Air Transport World

Passengers stranded: will US airlines be forced to comply with new regulations on extended ground delays?(OPERATIONS)

WHEN SEVERE weather hits, airlines--which generally gear their operational procedures toward keeping flights on schedule--engage in critical cost-benefit analyses. They must decide whether to cancel flights and deal with the consequences or attempt to keep aircraft moving despite a less-than-ideal operating environment. There are no easy answers, and miscalculations can lead to disastrous situations in which passengers are stranded for hours at a time in aircraft sitting on the tarmac.

In the worst of these scenarios, such as Northwest Airlines' December 1999 debacle in Detroit and JetBlue Airways' February 2007 meltdown at New York JFK, the fallout from not making the right decisions can be quite serious: A pubic relations nightmare in which angry passengers tell TV talk shows stories of being stuck for hours and hours on foul-smelling aircraft with no food and water, often leading to wrathful condemnations by lawmakers threatening to impose strict regulations on airlines.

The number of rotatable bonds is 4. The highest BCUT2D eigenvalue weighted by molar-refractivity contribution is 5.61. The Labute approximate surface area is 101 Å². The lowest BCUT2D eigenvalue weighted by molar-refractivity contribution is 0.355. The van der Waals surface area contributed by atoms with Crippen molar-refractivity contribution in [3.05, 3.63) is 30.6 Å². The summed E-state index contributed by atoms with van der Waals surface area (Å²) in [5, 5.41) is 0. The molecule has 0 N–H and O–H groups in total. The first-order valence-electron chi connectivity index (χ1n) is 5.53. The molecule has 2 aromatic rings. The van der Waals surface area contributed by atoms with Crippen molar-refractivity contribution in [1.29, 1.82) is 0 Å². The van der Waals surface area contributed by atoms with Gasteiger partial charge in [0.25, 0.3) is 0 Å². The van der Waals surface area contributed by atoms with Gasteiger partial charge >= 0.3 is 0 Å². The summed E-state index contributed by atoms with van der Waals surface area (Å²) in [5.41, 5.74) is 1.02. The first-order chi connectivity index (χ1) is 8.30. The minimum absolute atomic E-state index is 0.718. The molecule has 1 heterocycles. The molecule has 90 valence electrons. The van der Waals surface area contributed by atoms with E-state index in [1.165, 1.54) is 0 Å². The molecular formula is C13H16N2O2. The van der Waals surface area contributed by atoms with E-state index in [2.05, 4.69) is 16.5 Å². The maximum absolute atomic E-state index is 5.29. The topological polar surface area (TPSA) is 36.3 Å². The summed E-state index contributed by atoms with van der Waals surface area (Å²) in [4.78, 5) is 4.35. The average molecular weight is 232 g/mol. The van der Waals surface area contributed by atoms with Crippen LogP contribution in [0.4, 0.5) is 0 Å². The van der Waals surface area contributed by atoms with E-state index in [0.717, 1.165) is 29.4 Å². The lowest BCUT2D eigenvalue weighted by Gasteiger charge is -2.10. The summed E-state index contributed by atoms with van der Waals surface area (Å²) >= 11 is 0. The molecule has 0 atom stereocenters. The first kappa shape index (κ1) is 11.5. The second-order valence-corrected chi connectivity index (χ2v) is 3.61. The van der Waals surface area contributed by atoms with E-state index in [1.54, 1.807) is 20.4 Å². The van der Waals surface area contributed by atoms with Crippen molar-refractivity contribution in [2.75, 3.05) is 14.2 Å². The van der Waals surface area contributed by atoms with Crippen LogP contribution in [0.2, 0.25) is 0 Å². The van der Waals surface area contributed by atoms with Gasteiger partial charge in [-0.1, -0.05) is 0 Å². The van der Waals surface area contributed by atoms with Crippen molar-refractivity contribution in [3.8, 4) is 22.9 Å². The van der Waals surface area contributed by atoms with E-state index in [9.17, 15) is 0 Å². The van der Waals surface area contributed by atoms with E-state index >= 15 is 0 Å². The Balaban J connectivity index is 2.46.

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In the US at both the state and federal levels, "passenger rights" advocates appear to be gaining traction and new rules governing extended ground delays are being enacted or strongly considered. Carriers fear that such regulations will limit their operational flexibility and make already bad situations worse. Meanwhile, they say they are upgrading their decision-making processes to avoid such fiascos in the first place.

Angry Passengers On Dec. 29, 2006, California real estate agent Kate Hanni was asleep aboard an American Airlines flight en route from San Francisco to Mobile. She awoke as the aircraft was landing at Austin Bergstrom, to which it had been diverted owing to a winter storm, and for the next 9 hr. 17 min. was among hundreds of passengers stuck onboard several planes on the Austin tarmac. …

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